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    Despite all Node.js-related content in this article, is anybody here using Snap or Flatpak already?

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      I used FlatPak to install one or two Desktop apps but I wasn’t impressed. That could be the packagers’ fault or the system’s.

      All real problems aside t’s also a bit annoying as you seem to have to run the applications with a long command line that I kept forgetting, maybe just providing a directory with shims/wrapper scripts with predictable names would’ve gone a long way (I mean, /usr/local/bin might be debatably ok as well)

      My solution for non-GUI-heavy things so dar has been nixpkgs - so I can for example run a brand new git or tmux on Ubuntu 16.04.

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        You might also be interested in checking out Exodus for quickly getting access to newer versions of tools like that. It automatically packages local versions of binaries with their dependencies, so it’s great for relocating tools onto a server or into a container. You can just run

        exodus git tmux | ssh my-ubuntu-server.com

        and those tools are made available in ~/.exodus/bin. There’s no need for installing anything special on the server first, like there is with Snap, Flatpak, and Nix.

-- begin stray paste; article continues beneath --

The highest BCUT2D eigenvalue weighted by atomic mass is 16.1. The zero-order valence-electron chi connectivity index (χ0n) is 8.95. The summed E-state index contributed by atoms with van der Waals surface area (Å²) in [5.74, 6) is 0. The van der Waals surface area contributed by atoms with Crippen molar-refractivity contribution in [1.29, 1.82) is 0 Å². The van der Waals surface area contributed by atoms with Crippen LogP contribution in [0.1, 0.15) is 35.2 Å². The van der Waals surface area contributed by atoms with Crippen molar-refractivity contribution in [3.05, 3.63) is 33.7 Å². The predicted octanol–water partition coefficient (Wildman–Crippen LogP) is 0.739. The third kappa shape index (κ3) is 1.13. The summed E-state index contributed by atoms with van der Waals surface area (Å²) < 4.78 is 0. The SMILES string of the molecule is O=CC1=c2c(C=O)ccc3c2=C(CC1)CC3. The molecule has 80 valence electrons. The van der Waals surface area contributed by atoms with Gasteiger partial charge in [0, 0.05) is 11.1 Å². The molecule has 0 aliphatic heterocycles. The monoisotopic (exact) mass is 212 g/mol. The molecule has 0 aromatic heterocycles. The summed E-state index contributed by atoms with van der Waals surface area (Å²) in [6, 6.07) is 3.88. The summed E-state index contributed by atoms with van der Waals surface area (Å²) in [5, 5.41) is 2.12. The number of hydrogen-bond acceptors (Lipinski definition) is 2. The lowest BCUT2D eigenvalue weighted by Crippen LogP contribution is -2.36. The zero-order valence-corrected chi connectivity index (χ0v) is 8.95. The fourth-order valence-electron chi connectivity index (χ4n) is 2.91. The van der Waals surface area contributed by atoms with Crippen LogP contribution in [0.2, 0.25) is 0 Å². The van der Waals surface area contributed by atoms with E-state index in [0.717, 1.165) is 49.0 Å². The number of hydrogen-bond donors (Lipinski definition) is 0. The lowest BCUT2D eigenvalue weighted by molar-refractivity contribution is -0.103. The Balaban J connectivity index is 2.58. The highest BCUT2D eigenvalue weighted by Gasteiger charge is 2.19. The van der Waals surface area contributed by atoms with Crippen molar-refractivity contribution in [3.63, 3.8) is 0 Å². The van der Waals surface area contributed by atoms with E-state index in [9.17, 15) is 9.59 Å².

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          Thanks, I’ve heard about exodus but I think it’s a bit of a hack (a nice one though) and first I’d need to have those new versions installed somewhere, which I usually don’t :)

          I’m actually a big fan of package managers and community effort - just sometimes I’m on the wrong OS and would have certain tools in a “very fresh” state - so far nixpkgs is perfect for me for this.

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        I use snap for a few things, and have even made a classic snap or two of some silly personal stuff. They seem to work fine, but ultimately feel out of place due to things like not following XDG config paths. They also get me very little over an apt repo, or even an old-school .deb, since most of the issues (e.g. you must be root) remain. Generally speaking, given that Linux distros already have package managers, I’m more interested in things like AppImage, which bring genuine non-package but trivial to install binaries to Linux.

        (What I really want is to live in a universe where 0install took off, but I think that universe is gone,)

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          Yes, quite a few popular projects: Spotify, Skype, Firefox, Slack, VLC, Heroku, etc.

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          If you just want this kind of thing for dev tooling, the asdf extensible version manager (which has nothing to do with Common Lisp’s asdf-install) is probably a bit closer to solving your needs than a snap.